3rd party debt collectors are also easier to settle with because they bought your account for pennies on the dollar. They are also less likely to sue you and less likely to be able to comply with your verification and validation requests.

Knowing Debt Collector Rules

By knowing debt collector rules, there is a lot you can do to make the business of debt collection difficult and expensive for a debt collector. Educate yourself about how to respond to a dunning letter, how to handle "do not call" requests, what your rights are, and how to document violations that can carry serious fines. You can even use the threat of a federal lawsuit for violations of the FDCPA as a negotiation tool to settle or maybe even zero out your account.

For example, did you know that a debt collector's primary job is to get you to admit the debt they are calling about is yours and to get you to pay something, even if it is a dollar? They do this because in doing so you give up your right to dispute the debt and make them prove you owe it to them (something which is hard for them to do) and even a payment of $1 can reset the statue of limitations on your debt (usually between 3-6 years).

Debt collectors count on the fact that you don't know the rules of the you will lose. Fortunately, debt collector rules actually favor you. Read our tutorial on Debt Relief. We'll show you how to play the game, and win!

Handling Creditor Harassment

Before you can handle creditor harassment, you need to know what constitutes harassment. For example, calling your phone once a day may or may not constitute creditor harassment, but calling multiple times does. If you request in writing or by verbal message that a creditor stop calling and they continue to call, you have just been harassed again. If you feel like you are being harassed through the use of threats, verbal abuse, or profanity, this is also considered creditor harassment.

Because being constantly harassed about your debts on the phone is not an enjoyable experience, your first instinct might be to unplug the phone or send a formal do not call letter to the debt collector to get them to stop. However, these actions may inadvertently give them the upper hand.

Creditor harassment that is documented as a violation can carry significant fines and jeopardize a debt collector's business license. If you can prove that a creditor has been harassing you, you might just have the leverage you need to make them back off for good.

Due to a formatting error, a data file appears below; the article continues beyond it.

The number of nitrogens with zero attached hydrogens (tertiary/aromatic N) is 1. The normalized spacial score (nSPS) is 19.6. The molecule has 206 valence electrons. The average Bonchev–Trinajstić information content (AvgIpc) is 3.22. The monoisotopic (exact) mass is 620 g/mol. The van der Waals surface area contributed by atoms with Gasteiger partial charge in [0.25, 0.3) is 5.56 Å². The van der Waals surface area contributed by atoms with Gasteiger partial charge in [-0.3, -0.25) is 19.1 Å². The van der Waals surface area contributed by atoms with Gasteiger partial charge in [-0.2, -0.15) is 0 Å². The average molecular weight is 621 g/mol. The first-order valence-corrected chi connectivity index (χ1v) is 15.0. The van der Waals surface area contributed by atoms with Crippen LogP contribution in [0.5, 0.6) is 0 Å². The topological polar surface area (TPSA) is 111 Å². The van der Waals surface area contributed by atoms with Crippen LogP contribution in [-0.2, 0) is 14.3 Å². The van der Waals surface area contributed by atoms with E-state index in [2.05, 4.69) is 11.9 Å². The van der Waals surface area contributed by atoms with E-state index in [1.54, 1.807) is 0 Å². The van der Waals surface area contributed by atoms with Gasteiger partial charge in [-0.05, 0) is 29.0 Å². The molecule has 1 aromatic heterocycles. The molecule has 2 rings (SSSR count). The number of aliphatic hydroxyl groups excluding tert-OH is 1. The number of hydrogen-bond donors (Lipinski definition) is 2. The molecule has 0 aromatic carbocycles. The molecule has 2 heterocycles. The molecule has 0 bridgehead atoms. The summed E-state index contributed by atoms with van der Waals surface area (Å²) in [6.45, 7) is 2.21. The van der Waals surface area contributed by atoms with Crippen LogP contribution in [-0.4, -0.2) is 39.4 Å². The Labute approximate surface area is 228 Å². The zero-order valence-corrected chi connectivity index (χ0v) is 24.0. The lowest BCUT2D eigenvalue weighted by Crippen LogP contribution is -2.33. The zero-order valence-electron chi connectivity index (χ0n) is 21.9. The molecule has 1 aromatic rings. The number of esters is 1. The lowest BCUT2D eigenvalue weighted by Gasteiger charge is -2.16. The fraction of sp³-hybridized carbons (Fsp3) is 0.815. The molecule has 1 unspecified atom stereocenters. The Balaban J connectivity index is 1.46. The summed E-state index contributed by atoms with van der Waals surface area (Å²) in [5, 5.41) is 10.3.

Armed with the right information, getting harassed by a debt collector might just not be so bad after all. To learn more about what constitutes creditor harassment and what you can do to turn it to your advantage, check out our tutorial on Debt Relief.

Practically anyone can start a collection company. All you need is a business license, a telephone, and debtor information. Those who work for collections companies most likely earn minimum wage and their day consists of sitting in a cubicle—think call center boiler room—with auto dialers and the objective of trying their best to get people to pay.

You do not—and you shouldn't—have to tell collection companies anything. You don't need to verify who you are, where you work, bank or live. In fact, you don't even have to be polite or talk to them at all. The thing that debt collectors hate to hear most of all is, "I don't discuss financial matters on the phone. Please don't call here again. If you have anything to communicate to me send it in writing."

Collection companies, on the other hand, must follow a number of debt collection laws that, if violated, could lead to serious fines and penalties. For example, debt collection companies do have to be polite and are required to divulge certain information upon request.

The truth about collections companies is that they can only do three things—write, call, and sue. The cheapest thing is to write specifically crafted letters to get you to "buy" what they are "selling". Then, they will call and hope that you don't understand your rights and try to bully, shame and scare you into paying. Finally, most collections companies don't sue because it is expensive and judgments can be difficult to collect on.

The truth is you should only be talking to your creditors on the phone if you know your rights. Armed with the right information you can actually use documented violations and the threat of fines and other penalties as leverage to make them back off or even settle the account.